Pseudoexfoliation syndrome (PEX) is a common condition that may represent a serious challenge during cataract surgery.1 Prevalence in the US is up to 14% and is related to aging and low climatic temperature.2 Also known as ‘Viking disease’, PEX is more common in Northern Europeans: in Sweden, an 87-year-old individual has a 61% chance of having PEX.3 Pathological features include deposition of a white fibrillar material in the anterior segment of the eye, and this matrix of granular amyloid-like proteins can be found also in other organs.1
Postoperative inflammation is higher in PEX versus routine cataracts.1 This is due to a constitutively damaged blood-ocular barrier that leads to increased leakage of serum proteins into the aqueous humor after surgery (flare or Tyndall effect). The fragility of the blood-ocular barrier and intense postoperative inflammation may be responsible for a higher risk of pseudophakic macular edema in PEX eyes.1
Ophthalmic non-steroidal anti-inflammatory drugs (NSAIDs) are approved for the treatment of inflammation and pain after cataract surgery.4 NSAIDs have also been shown to prevent formation of postoperative macular edema in some studies.5 Nevertheless, it is debated if topical NSAIDs may be as effective as steroids in controlling inflammation after cataract surgery and there is lack of consensus about whether they should be given on routine basis in addition to topical steroids.6
A recent clinical trial demonstrated that bromfenac ophthalmic solution significantly reduced inflammation after cataract surgery when added to dexamethasone eye drops in patients with PEX.7 Sixty-two patients with cataract and clinical signs of PEX were randomized to dexamethasone 0.1%/tobramycin 0.3% ophthalmic solution alone (Group 1) or with the adjunct of bromfenac ophthalmic solution 0.09% (Group 2). All patients were examined on the day of surgery (baseline) and at postoperative days 1, 3, 7, and 30. Laser flare photometry was used to precisely quantify anterior chamber inflammation and optical coherence tomography (OCT) to measure macular thickness. Flare was 31% lower in Group 2 versus Group 1 at postoperative day 3 (11.92±8.14 versus 17.13±9.03 ph/msec; p=0.025) and 43% lower at day 7 (10.77±6.17 versu 18.72±12.37 ph/msec; p=0.003). There were no significant differences between groups in postoperative visual acuity, symptoms and ocular pain. Mean macular thickness at 1 month post-surgery was increased in Group 1, but not in bromfenac recipients (261.10±34.50 versus 243.38±28.23 microns; p=0.03). The incidence of intraretinal cysts at OCT was higher in Group 1 (n=4) versus the bromfenac group (n=0).
Pseudophakic macular edema is due to the breakdown of the blood-retina barrier.8 Eyes with PEX are at higher risk of developing pseudophakic macular edema.1 The incidence and the effects of subclinical macular edema after phacoemulsification on vision are probably underestimated.8 The current study showed increased macular thickness at postoperative week 4 in patients not treated with bromfenac. Although the study was not designed to adequately estimate macular edema, the difference in central macular thickness at OCT between the two groups was statistically significant. This difference could be clinically relevant because changes in macular thickness as low as 10 microns may have a considerable effect on contrast sensitivity. Interestingly, intraretinal cysts on OCT were not detected in any bromfenac recipients, but four patients receiving standard care developed subclinical cystoid macular edema at week 4.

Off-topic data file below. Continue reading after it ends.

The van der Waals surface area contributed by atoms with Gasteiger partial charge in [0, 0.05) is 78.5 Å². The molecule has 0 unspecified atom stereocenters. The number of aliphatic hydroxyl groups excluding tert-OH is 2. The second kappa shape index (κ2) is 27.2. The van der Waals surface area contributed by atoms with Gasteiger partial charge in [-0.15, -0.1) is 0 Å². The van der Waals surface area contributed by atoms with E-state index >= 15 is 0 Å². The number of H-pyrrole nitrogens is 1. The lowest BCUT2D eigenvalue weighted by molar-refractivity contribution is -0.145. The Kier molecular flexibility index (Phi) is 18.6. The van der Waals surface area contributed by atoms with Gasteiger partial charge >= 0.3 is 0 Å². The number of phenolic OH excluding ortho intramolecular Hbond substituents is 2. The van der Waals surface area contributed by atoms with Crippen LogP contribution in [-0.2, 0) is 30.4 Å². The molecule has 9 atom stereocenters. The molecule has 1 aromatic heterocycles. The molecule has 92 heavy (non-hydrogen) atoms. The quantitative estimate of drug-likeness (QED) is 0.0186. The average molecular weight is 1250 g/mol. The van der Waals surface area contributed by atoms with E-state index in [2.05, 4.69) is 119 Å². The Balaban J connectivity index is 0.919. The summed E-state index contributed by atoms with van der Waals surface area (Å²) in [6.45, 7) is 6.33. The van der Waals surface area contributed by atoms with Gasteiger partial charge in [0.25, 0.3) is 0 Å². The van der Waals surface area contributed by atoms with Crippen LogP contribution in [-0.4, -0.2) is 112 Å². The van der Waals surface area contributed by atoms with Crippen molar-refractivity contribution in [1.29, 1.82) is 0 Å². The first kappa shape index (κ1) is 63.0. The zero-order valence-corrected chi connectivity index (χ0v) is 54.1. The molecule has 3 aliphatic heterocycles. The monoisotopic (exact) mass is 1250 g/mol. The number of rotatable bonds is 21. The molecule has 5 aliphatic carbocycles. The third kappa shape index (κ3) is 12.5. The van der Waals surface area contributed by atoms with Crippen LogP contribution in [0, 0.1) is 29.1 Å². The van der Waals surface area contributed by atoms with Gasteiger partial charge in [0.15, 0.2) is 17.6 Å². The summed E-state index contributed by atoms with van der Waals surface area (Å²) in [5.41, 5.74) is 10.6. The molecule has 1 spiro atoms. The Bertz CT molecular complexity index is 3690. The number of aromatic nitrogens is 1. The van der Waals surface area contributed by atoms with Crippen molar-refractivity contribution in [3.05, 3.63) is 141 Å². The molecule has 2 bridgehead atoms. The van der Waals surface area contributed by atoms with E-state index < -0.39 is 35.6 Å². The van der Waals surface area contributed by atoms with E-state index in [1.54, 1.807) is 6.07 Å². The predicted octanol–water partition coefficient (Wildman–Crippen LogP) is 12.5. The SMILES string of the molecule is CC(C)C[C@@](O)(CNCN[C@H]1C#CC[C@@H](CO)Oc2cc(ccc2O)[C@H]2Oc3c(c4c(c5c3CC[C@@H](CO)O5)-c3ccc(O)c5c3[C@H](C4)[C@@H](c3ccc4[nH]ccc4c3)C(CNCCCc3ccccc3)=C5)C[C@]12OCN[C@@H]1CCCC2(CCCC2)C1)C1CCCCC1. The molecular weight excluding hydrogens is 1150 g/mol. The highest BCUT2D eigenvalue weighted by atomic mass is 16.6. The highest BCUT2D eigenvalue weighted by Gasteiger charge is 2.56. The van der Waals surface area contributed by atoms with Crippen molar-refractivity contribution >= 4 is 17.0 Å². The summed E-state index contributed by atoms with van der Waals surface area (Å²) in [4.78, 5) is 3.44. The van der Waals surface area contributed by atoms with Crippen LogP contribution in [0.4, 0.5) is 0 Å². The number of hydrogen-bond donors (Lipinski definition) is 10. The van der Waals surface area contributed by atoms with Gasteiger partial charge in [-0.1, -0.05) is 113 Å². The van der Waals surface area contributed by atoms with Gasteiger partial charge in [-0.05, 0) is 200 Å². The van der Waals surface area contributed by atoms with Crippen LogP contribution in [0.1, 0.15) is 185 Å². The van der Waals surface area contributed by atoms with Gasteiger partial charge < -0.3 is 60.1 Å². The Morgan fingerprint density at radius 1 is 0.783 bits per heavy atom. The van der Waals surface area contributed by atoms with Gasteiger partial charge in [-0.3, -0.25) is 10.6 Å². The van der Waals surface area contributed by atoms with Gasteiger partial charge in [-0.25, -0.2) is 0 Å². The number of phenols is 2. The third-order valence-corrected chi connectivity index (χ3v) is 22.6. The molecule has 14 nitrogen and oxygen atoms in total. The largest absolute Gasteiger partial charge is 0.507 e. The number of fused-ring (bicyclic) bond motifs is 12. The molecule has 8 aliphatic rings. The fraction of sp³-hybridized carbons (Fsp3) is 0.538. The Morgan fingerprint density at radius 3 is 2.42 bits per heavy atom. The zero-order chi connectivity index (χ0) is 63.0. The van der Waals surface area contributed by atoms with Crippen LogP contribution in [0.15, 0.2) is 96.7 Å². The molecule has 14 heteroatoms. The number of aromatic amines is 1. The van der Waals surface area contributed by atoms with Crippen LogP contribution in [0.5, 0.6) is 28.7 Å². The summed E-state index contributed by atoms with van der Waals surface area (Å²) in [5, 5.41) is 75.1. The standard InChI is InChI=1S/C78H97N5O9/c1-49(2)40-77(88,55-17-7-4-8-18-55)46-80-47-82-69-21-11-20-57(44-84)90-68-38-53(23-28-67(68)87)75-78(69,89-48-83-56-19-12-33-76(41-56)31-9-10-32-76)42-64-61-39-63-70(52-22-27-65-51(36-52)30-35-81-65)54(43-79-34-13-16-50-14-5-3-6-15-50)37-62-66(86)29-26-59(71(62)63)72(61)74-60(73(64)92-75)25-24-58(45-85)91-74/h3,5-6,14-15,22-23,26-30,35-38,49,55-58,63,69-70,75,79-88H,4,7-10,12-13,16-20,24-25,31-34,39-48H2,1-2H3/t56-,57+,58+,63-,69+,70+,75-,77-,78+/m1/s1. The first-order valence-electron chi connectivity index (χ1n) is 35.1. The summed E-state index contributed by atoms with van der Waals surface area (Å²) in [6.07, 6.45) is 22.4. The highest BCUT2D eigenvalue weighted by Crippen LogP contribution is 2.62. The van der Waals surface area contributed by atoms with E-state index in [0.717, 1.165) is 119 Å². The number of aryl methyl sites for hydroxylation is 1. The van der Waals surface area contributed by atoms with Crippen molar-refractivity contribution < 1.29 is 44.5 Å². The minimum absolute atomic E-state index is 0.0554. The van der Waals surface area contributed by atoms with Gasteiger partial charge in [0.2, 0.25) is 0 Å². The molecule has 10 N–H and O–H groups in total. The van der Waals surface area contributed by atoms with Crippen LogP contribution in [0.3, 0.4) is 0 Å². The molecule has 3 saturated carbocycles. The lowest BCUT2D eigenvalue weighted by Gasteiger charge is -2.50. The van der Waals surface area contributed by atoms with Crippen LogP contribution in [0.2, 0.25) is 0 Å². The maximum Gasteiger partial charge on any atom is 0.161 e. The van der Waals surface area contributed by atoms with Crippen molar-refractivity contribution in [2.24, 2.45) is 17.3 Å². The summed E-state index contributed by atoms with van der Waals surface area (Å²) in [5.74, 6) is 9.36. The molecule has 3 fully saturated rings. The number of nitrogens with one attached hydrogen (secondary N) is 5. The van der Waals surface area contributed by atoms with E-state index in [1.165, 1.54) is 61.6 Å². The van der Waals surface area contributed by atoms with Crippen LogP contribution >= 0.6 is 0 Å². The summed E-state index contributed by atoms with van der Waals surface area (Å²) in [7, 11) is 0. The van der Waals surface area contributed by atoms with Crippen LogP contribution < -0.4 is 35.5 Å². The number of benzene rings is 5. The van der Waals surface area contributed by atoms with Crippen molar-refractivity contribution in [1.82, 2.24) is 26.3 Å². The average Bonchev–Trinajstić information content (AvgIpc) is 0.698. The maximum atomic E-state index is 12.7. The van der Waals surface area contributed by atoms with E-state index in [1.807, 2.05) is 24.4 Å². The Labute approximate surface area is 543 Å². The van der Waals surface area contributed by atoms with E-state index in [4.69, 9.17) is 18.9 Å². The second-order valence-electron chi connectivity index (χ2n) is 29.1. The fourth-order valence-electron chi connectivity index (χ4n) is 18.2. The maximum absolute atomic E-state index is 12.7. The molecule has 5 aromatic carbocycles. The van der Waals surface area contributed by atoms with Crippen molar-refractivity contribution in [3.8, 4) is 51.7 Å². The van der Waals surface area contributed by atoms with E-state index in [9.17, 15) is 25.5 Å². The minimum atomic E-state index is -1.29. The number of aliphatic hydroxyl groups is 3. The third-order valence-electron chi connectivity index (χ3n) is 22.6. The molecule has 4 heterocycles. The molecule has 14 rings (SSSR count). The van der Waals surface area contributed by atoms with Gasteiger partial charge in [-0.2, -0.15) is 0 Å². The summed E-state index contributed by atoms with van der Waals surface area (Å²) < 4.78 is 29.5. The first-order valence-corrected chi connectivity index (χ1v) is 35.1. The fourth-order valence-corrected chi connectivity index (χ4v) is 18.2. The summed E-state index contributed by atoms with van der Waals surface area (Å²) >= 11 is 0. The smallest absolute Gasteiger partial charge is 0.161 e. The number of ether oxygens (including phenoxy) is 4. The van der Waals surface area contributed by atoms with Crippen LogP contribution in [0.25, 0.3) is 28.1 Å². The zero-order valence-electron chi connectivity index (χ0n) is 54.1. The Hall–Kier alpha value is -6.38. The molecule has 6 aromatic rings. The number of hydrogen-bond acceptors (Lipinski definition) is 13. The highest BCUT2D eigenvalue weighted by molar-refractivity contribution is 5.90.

Use of laser flare photometry in this study made it possible to accurately measure anterior chamber inflammation. This method is objective and highly reproducible.9 Most published studies on topical NSAIDs after cataract surgery were based on subjective slit lamp evaluation of postoperative inflammation by an ophthalmologist. These grading systems were based on uveitis studies and might be inappropriate to evaluate clinical conditions where the amount of postoperative inflammation is minimal, such as after uneventful phacoemulsification. The updated Laser Flare Meter FM-700 (Kowa Company, Ltd., Aichi, Japan) can precisely differentiate anterior chamber flare on a scale from 2 to 1000 ph/msec.
This study analyzed the effect of steroids and NSAIDs in a specific population (i.e., patients with PEX) and found that the combination of the two provided better anti-inflammatory effects than topical steroids alone. Laser flare meter and high-resolution OCT should be used in larger populations in order to study the effects of topical steroids and NSAIDs, alone or in combination, on intraocular inflammation after cataract surgery.